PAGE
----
Elevator Constructors Local 3 member Tim Padfield swept away in floodwaters, presumed drowned


Otis Elevator hosted fundraiser Thursday, July 18, to help family


The tragic impact of this year’s flooding continues to be felt by union members and their families.

Tim Padfield, a 35-year member of Elevator Constructors Local 3, was swept away and presumed drowned Sunday, June 2, when floodwaters created a 100-foot-wide breach in the Pin Oak Levee that protects a section of Winfield, about an hour’s drive north of St. Louis.

Padfield owns a farm in Winfield and was at the property moving equipment to higher ground when the levee breached, his wife, Nat Padfield, said. “I had talked with him that evening; we talked for 11 minutes,” she said. “He told me he felt like they had misjudged the water levels out there. He wanted to secure the truck and other things so they didn’t get damaged. I told him to call me when he was done, but he never called.”

Nat Padfield said she tried calling him every hour that night, thinking maybe he had gone to bed and forgotten to call. By 6:30 a.m., she had begun to fear the worst.

ELEVATOR CONSTRUCTORS LOCAL 3 member Tim Padfield, was swept away and presumed drowned when the Pin Oak Levee breached on June 2, flooding his property and many others in Winfield, MO.

Nat said Tim was back at the house, which was on higher ground, when she talked to him. His wallet, cards and blood pressure medicine were found on the kitchen table. The bottle containing his blood pressure medicine was full of water, and there were muddy footprints in the house.

For some reason, maybe because he remembered something else he wanted to secure, he went back outside.

Master Sgt. Charles Bowles, Missouri State Highway Patrol Marine Division, told her Tim was probably caught off guard when the levee broke.

“We don’t’ know why he went back outside,” she said. “Once that levee breeched, Sgt. Bowles said there was five and a half feet of water in the barn.”

Several agencies have searched the area using helicopters, boats, drones and sonar, but to no avail.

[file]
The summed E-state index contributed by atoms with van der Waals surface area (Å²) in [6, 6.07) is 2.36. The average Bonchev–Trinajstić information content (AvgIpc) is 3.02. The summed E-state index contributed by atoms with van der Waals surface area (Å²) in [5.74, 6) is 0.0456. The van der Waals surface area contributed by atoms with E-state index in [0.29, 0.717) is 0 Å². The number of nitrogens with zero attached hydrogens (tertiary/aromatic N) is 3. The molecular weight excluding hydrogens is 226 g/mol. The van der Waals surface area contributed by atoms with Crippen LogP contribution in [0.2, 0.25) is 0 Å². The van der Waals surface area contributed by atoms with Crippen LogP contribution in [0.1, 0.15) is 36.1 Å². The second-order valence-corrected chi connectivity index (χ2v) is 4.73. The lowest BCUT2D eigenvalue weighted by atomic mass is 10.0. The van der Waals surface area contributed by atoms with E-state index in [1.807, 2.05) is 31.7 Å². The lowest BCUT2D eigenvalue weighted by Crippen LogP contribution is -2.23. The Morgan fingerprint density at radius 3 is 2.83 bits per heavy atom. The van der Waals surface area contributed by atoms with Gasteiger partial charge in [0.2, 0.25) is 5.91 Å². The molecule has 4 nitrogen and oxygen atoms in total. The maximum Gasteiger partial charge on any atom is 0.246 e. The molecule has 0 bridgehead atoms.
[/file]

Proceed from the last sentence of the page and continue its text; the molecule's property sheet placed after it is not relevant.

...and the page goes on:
Tim Padfield would have been 61 on July 2.

Local 3 Business Manager John Orr said with Tim still missing, Nat can’t access his pension or death benefits.

THE FIRST FLOOD ASSISTANCE CHECKS from the Missouri AFL-CIO’s newly formed Missouri Working Families Relief Fund, an assistance program for union members affected by the flooding across the state, were presented last week by Missouri AFL-CIO President Mike Louis (left) and St. Louis Labor Council President Pat White (right) to Operating Engineers Local 513 President/Business Manager Tim Sappington (second from left) and Iron Workers Local 396 Business Manager Tom McNeil (second from right) to help two of their members in need. – St. Louis Labor Council photo

Orr said members have donated and are working to raise money for the family and he has been in touch with the Missouri AFL-CIO’s Working Families Relief Fund, established last month to help union families in need impacted by this year’s flooding and tornadoes.

“We’ve raised money from the membership, and we’ve got some other things were trying to do for them,” Orr said. “But in the meantime, his weekly income is missing. It’s a dirty shame.

“He was a good guy,” Orr said. “We’re a small local, only 330 members. So we’re all feeling this.”

Otis Elevator, Tim’s employer, hosted a fundraiser on Thursday, July 18.

“A lot of the guys that he worked with have reached out letting me know if there’s anything they can do,” Nat Padfield said. “I just can’t believe this is happening. His lunch box is still here with the snacks he had bought for the next week.”

Make a donation to the Missouri Working Families Relief Fund or apply for assistance

This flooding and tornadoes have impacted working families across the state. In response, the Missouri AFL-CIO has created a Missouri Working Families Relief Fund to provide financial assistance to union families who have had their lives turned upside down and help them begin the process of recovery and rebuilding.

“We’ve had hundreds of families adversely affected by recently flooding, tornadoes and other catastrophes,” said Mike Louis, president of the Missouri AFL-CIO. “We’re doing as much as we can to help each and every one.

“As a Labor Movement, we know we’re strongest when we stand arm-in-arm. The Missouri Working Families Relief Fund creates an opportunity for union members to help other members during their time of need,” he said.

You can make an online donation to the fund https://actionnetwork.org/fundraising/working-families-relief-fund?source=direct_link&, or make a check payable to “Missouri Working Families Relief Fund” and mail it to the Missouri AFL-CIO, Attn: Working Families Relief Fund, 227 Jefferson St., Jefferson City, MO 65101.

Donations will be distributed to the state’s Central Labor Councils in the form of gift cards to be disseminated by union locals or presented directly to individuals in need.

Members who have been affected by any of the recent flooding, tornadoes, or other catastrophes can contact their https://moaflcio.org/missouri-labor-councils to get assistance.

Or, members may contact Vickie Beck at the Missouri AFL-CIO office at 573-634-2115 or vbeck@moaflcio.org.

To speed the process, you can download and complete a request survey at https://moaflcio.org/wp-content/uploads/2019/07/2019_07_08_13_37_40.pdf.


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